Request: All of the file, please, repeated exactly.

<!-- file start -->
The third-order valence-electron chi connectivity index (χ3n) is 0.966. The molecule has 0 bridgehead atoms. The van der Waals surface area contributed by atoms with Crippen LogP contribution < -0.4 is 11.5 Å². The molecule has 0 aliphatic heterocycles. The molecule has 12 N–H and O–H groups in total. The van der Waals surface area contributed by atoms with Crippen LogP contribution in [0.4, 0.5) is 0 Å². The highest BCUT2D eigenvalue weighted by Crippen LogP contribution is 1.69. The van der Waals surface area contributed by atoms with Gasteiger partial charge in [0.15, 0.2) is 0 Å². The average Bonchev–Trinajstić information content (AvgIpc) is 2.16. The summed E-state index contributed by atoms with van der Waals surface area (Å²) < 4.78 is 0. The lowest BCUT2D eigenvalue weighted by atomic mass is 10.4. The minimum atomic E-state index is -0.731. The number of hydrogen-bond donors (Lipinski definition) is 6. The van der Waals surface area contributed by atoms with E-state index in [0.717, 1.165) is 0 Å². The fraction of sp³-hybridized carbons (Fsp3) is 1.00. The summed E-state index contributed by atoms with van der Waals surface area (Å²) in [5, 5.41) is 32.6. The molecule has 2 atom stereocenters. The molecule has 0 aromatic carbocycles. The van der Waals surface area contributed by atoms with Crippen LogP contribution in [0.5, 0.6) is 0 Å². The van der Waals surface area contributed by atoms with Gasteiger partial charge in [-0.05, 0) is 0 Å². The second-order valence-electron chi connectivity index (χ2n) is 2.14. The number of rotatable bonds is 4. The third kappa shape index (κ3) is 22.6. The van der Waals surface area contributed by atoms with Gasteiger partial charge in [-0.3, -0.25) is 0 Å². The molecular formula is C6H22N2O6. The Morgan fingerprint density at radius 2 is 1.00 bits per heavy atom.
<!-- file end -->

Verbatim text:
The third-order valence-electron chi connectivity index (χ3n) is 0.966. The molecule has 0 bridgehead atoms. The van der Waals surface area contributed by atoms with Crippen LogP contribution < -0.4 is 11.5 Å². The molecule has 0 aliphatic heterocycles. The molecule has 12 N–H and O–H groups in total. The van der Waals surface area contributed by atoms with Crippen LogP contribution in [0.4, 0.5) is 0 Å². The highest BCUT2D eigenvalue weighted by Crippen LogP contribution is 1.69. The van der Waals surface area contributed by atoms with Gasteiger partial charge in [0.15, 0.2) is 0 Å². The average Bonchev–Trinajstić information content (AvgIpc) is 2.16. The summed E-state index contributed by atoms with van der Waals surface area (Å²) < 4.78 is 0. The lowest BCUT2D eigenvalue weighted by atomic mass is 10.4. The minimum atomic E-state index is -0.731. The number of hydrogen-bond donors (Lipinski definition) is 6. The van der Waals surface area contributed by atoms with E-state index in [0.717, 1.165) is 0 Å². The fraction of sp³-hybridized carbons (Fsp3) is 1.00. The summed E-state index contributed by atoms with van der Waals surface area (Å²) in [5, 5.41) is 32.6. The molecule has 2 atom stereocenters. The molecule has 0 aromatic carbocycles. The van der Waals surface area contributed by atoms with Crippen LogP contribution in [0.5, 0.6) is 0 Å². The van der Waals surface area contributed by atoms with Gasteiger partial charge in [-0.05, 0) is 0 Å². The second-order valence-electron chi connectivity index (χ2n) is 2.14. The number of rotatable bonds is 4. The third kappa shape index (κ3) is 22.6. The van der Waals surface area contributed by atoms with Gasteiger partial charge in [-0.3, -0.25) is 0 Å². The molecular formula is C6H22N2O6. The Morgan fingerprint density at radius 2 is 1.00 bits per heavy atom.